dhaba

Dhaba Review – Old Rao Hotel

Old Rao Hotel

A 40-odd minute drive on the NH 8, towards Jaipur, from Gurgaon’s HUDA Metro Station, is all it takes to reach the famous Old Rao Dhaba.

As you leave the high rises of Gurgaon (or Lutyen’s Delhi if that’s where you’re coming from) behind, you realize that the high rises don’t let go of you. Roughly 5 years back, once you left the industrialization of Manesar behind, and before the barrenness of Rajasthan began, there used to be greenery on both sides of this national highway.

Now, the same land has been taken over, for our own needs no less, as roads become double, nay triple, in size. Where once there were fields of crops, we have hotels, apartment complexes, petrol stations, resorts, and some more industrialization.

It’s human nature. We love money and will go to lengths to get it and then spend it. How else can I explain driving 45 minutes to eat food. But, another clear example of this need to commercialize and expand can be witnessed at Old Rao Hotel.

Whether Old Rao was a dhaba in the purest form once, It’s hard to tell now. But I’m sure at some point it consisted of a small kitchen with a few tables laid out in front for weary travelers. Travelers who wanted to stretch their legs, make a nature call, and eat good food to satisfy their rumbling stomachs.

Maybe I’m romanticizing it all. It’s not fair to look at what things were because obviously, the new business model that Old Rao has employed seems to be working well for them.

There’s no question that this place is famous. It’s hard to miss primarily because of the large hoardings. Then there is also the line of cars that are parked outside Old Rao Dhaba at any given time.

It’s there on Google Maps too, but a look inside and the cacophony of stalls that make Old Rao Hotel is mind-boggling. There’s the quintessential pan stall next to which is one that serves pizza and dosa, and advertises that Chowmine is also available. This time though, staff behind the counter were stuffing samosas – multi-cuisine restaurants, eat your heart out.

Then there are two sweets stalls, one for ice-cream and a large one for mithai. Inside, there are a string of booths selling confectioneries, imported packed food, toys, some space for games – air-gun balloon shooting, and hula-hoop. There is also a massive dining hall if sitting outside is not your thing.

Finally, there’s the huge washing area – kitchen utensils, not for you – and an equally massive kitchen that was exiting oversized naans and rotis – think half the size of a Bukhara Family Naan-  every few seconds.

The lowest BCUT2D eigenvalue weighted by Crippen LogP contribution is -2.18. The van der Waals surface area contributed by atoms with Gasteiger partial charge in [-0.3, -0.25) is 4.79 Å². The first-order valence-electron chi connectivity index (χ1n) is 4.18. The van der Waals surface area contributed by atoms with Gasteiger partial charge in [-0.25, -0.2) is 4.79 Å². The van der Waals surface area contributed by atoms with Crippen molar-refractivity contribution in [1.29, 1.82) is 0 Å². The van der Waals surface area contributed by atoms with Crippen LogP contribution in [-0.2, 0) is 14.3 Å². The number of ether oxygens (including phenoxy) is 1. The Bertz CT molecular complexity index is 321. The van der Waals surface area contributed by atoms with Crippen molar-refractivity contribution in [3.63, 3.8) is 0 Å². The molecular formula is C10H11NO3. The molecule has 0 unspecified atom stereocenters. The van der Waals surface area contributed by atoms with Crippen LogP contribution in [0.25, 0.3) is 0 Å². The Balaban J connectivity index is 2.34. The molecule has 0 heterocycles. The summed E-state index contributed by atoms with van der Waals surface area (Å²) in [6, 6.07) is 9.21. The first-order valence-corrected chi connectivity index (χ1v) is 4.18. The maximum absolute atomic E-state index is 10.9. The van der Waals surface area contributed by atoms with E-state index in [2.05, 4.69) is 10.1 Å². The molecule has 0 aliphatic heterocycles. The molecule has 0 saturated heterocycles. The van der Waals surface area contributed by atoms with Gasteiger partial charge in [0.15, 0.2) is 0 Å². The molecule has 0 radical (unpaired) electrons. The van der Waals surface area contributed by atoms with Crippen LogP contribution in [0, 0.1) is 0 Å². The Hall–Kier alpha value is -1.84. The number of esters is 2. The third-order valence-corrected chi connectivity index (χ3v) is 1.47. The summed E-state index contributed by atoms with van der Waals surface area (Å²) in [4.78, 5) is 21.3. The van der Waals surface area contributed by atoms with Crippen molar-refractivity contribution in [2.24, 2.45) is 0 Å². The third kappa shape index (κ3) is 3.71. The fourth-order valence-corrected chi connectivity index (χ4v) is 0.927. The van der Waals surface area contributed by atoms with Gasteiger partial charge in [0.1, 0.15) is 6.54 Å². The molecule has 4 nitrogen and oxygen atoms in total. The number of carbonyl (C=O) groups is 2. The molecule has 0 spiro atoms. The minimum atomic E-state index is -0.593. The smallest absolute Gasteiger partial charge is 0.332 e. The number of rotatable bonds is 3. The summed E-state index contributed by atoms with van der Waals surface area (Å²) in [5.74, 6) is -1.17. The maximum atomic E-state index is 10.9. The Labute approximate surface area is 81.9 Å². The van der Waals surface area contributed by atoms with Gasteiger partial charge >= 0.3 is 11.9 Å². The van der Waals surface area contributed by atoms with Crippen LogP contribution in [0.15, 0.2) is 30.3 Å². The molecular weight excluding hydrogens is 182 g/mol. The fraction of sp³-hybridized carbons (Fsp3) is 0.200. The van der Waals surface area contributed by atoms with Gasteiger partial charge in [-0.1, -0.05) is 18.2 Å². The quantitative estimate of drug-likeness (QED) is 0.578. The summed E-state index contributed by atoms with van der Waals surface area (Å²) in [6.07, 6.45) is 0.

So there’s something for everyone unless you’re looking for a true-blue dhaba experience. In which case, you’re better off trying one of the many other small establishments that dot this highway.

I saw around seven or eight “proper” dhabas on the way back, but cannot at present comment on their food quality.

Old Rao Hotel serves only vegetarian food and has a nice enough “collection” of dishes that center around the usual suspects – paneer, aaloo, gobhi, lentils. The same is true for the bread. However, even though I enjoyed what I ate, I couldn’t help but miss the tandoori paranthas of Chhabra Restaurant that I’d eaten only a few days back.

The handi paneer and aaloo gobi were both delicious. I especially loved how they’d cooked big chunks of cauliflower rather than cutting them into smaller pieces. The spice levels were just about tolerable – if you’re a regular reader, and you should be, you’d know that I have a very low tolerance for spicy/chili food, and detest when chilies are added at the expense of flavour.

However, the gobi naan, lachcha parantha, and butter naan couldn’t pack the kind of punch that one would expect from a Dhaba. It’s food that one doesn’t regret eating, not one bit, but because Old Rao Hotel is so busy and there’s so much going on in the kitchen, something somewhere has to take a back seat. In this case, it was the bread.

The prices at Old Rao seem a little high – comparing them with other dhabas – at first glance, but the quantities are quite large and thus justifiable. We got our leftover curries packed.

I must warn you if you’re visiting with kids, who are of the age to throw tantrums – I’m hinting towards my kids here – you are likely to spend more money on toys, games, and sweets than on the actual food you eat.

With all the commercialization, bells and whistles, and the word-of-mouth popularity, Old Rao Hotel is definitely a place you’d want to stop and relax if it came in-between your journey.

But is it a place I would make a special journey to, again, – honestly, I’m in two minds about that right now.

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